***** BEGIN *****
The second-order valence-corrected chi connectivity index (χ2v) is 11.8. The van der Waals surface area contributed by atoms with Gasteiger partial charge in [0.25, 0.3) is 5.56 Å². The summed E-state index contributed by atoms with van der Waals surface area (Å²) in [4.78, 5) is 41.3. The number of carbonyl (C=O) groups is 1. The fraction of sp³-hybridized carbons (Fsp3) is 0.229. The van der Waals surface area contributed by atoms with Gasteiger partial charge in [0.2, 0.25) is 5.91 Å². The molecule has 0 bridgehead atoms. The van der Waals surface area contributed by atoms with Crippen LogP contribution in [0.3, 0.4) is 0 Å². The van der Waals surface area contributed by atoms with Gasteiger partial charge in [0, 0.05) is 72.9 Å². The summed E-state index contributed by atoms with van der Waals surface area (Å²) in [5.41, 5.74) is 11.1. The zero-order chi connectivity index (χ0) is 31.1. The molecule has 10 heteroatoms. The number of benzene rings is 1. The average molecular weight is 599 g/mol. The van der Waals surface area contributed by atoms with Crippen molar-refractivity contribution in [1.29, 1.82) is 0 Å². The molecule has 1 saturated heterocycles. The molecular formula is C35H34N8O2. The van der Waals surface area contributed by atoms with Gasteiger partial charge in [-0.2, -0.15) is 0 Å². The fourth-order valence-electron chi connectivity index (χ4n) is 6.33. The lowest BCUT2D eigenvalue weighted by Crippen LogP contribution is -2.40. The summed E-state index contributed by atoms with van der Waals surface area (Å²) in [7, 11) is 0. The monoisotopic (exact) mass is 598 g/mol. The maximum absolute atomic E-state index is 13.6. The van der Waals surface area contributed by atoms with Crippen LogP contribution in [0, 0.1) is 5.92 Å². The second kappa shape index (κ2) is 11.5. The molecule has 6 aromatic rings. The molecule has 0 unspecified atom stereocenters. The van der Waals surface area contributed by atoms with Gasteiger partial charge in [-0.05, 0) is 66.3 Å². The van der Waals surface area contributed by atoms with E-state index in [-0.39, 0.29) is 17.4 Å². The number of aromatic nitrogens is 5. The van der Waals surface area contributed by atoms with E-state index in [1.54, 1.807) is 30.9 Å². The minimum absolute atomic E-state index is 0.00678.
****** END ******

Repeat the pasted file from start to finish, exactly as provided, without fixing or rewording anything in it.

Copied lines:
The second-order valence-corrected chi connectivity index (χ2v) is 11.8. The van der Waals surface area contributed by atoms with Gasteiger partial charge in [0.25, 0.3) is 5.56 Å². The summed E-state index contributed by atoms with van der Waals surface area (Å²) in [4.78, 5) is 41.3. The number of carbonyl (C=O) groups is 1. The fraction of sp³-hybridized carbons (Fsp3) is 0.229. The van der Waals surface area contributed by atoms with Gasteiger partial charge in [0.2, 0.25) is 5.91 Å². The molecule has 0 bridgehead atoms. The van der Waals surface area contributed by atoms with Crippen LogP contribution in [0.3, 0.4) is 0 Å². The van der Waals surface area contributed by atoms with Gasteiger partial charge in [0, 0.05) is 72.9 Å². The summed E-state index contributed by atoms with van der Waals surface area (Å²) in [5.41, 5.74) is 11.1. The zero-order chi connectivity index (χ0) is 31.1. The molecule has 10 heteroatoms. The number of benzene rings is 1. The average molecular weight is 599 g/mol. The van der Waals surface area contributed by atoms with Crippen molar-refractivity contribution in [1.29, 1.82) is 0 Å². The molecule has 1 saturated heterocycles. The molecular formula is C35H34N8O2. The van der Waals surface area contributed by atoms with Gasteiger partial charge in [-0.2, -0.15) is 0 Å². The fourth-order valence-electron chi connectivity index (χ4n) is 6.33. The lowest BCUT2D eigenvalue weighted by Crippen LogP contribution is -2.40. The summed E-state index contributed by atoms with van der Waals surface area (Å²) in [7, 11) is 0. The monoisotopic (exact) mass is 598 g/mol. The maximum absolute atomic E-state index is 13.6. The van der Waals surface area contributed by atoms with Crippen LogP contribution in [0, 0.1) is 5.92 Å². The second kappa shape index (κ2) is 11.5. The molecule has 6 aromatic rings. The molecule has 0 unspecified atom stereocenters. The van der Waals surface area contributed by atoms with Gasteiger partial charge in [-0.05, 0) is 66.3 Å². The van der Waals surface area contributed by atoms with E-state index in [-0.39, 0.29) is 17.4 Å². The number of aromatic nitrogens is 5. The van der Waals surface area contributed by atoms with E-state index in [1.54, 1.807) is 30.9 Å². The minimum absolute atomic E-state index is 0.00678.